13. As we all know, a First Generation Colt SAA will have the serial number in three places, the bottom of the frame, the bottom of the trigger housing, and the bottom of the grip. As we also know, the vast majority of the so called "Artillery" models that were reworked into the configuration by Colt, will not have those number matching. Has anyone ever thought of creating a kind of Artillery Model collectors association whereby owners of said pistols might be able to trade parts with each other so they can put their pistols back together again? I know that many of these mixed up pistols have been together for a long time, and that reassembling the original parts might with up with some odd looking pistols, and it would take a LOT of work for just 2 people to complete their guns, and would likely involve quite a few different owners/pistols, but it is an interesting concept. Any thoughts on the matter? Is it just too impractical? Would doing this hurt or help said pistols value?
  14. Only .38 Short Colt, .38 S&W, 38 Long Colt and .38-44. (.38-40 is already okay) Those are the only classic .38's. I think... But then again, by that logic, .32-20 should also be okay. As should .32 S&W and .32 S&W Long and.... Ah... The permutations are endless!
  15. I seem to recall something called Glazer Safety Slugs. Seems to me that would make more sense.
  16. As promised, here are some pics of my pistol. Given the shape of everything, and the checkering on the grips and location of the sights, I am fairly sure this is a 1901 model. It looks a little rough around the edges, but overall is in good functional shape. From this side, you can see how the markings are still clear and sharp. But you can also see the broken forestock. I am gonna be showing this to a gunsmith soon, one who specializes in restorations. I've seen some before and after pics on his website where he has taken things that look too far gone to repair and now has them looking like new. At the very least, I plan to ask him to fix the stock. I may go further. I think it would be nice to see this gun looking like new again, but I have not yet made up my mind. Still wish there was a side match where I could use this.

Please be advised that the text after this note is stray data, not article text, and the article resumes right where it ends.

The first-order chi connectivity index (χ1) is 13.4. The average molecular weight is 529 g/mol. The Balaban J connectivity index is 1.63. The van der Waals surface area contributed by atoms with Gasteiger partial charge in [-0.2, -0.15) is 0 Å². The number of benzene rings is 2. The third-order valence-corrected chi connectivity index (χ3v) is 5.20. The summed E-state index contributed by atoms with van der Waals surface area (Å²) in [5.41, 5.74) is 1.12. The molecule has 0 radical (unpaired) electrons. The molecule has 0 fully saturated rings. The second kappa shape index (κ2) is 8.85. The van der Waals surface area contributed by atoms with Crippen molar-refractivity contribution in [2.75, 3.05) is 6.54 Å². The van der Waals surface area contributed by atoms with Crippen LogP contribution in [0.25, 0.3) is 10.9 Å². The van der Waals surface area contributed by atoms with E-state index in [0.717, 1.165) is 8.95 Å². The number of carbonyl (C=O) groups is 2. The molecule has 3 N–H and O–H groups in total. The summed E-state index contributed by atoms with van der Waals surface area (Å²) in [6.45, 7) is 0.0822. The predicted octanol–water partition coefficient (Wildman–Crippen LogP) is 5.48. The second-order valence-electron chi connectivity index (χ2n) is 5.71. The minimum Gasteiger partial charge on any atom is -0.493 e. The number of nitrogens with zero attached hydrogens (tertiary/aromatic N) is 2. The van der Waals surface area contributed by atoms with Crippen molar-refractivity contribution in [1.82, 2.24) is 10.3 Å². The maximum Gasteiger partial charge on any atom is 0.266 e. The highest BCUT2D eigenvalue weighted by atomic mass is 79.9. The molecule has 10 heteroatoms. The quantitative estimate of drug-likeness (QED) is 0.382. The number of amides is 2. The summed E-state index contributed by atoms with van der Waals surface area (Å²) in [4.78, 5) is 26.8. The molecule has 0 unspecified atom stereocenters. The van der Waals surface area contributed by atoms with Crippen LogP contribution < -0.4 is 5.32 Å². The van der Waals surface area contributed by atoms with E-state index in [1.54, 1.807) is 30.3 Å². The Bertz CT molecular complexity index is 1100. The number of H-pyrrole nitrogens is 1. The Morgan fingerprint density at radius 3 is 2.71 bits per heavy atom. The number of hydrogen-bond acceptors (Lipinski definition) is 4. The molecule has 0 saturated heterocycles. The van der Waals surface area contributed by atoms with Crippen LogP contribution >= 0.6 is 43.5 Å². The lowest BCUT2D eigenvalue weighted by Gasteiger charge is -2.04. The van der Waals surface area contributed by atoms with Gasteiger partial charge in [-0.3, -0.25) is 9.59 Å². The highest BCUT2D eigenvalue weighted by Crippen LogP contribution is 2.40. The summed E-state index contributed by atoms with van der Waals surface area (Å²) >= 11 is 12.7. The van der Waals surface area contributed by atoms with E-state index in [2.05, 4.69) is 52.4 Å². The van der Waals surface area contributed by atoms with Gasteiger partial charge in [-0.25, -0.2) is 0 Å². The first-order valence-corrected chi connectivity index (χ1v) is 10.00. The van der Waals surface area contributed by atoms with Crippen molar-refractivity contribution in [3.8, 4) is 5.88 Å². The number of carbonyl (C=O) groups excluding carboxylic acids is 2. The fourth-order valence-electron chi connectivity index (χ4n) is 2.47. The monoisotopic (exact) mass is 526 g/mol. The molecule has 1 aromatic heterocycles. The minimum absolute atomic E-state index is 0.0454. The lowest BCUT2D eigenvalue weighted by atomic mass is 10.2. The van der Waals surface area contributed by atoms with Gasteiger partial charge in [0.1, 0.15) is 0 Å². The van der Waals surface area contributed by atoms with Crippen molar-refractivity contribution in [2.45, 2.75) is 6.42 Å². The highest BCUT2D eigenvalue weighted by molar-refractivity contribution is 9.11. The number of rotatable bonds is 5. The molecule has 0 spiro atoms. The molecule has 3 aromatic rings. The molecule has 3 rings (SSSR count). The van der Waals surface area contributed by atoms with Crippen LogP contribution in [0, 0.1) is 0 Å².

17. WyliefoxEsquire posted a list of what people said. I like the list in that it's a good reference, but I'm gonna comment on a few of them. Neon followers: NO! There should be no rule that requires people to modify a historic and possibly valuable firearm. Stoke 98 &87 Long overdue. Please do as soon as possible Allow adjustable sights Yes Allow other pump shotguns Yes! At least the Burgess and the Spencer. The 93 is also safe with short shells and black powder, just like an 87. The Marlin... The later members of that family may be all right, but I agree with whoever said you need to document it being safe. Shoot and move: Not high on my list, but I'd not object to it. Multiple "P's" per stage No allow 22LR Yes Allow SxS ejectors Yes! Create Steampunk costume category: No need. It's at best a sub category of B Western, and it does not need defining. Increase Classis Cowboy power factor. No. The ones I deleted, I have no opinion of.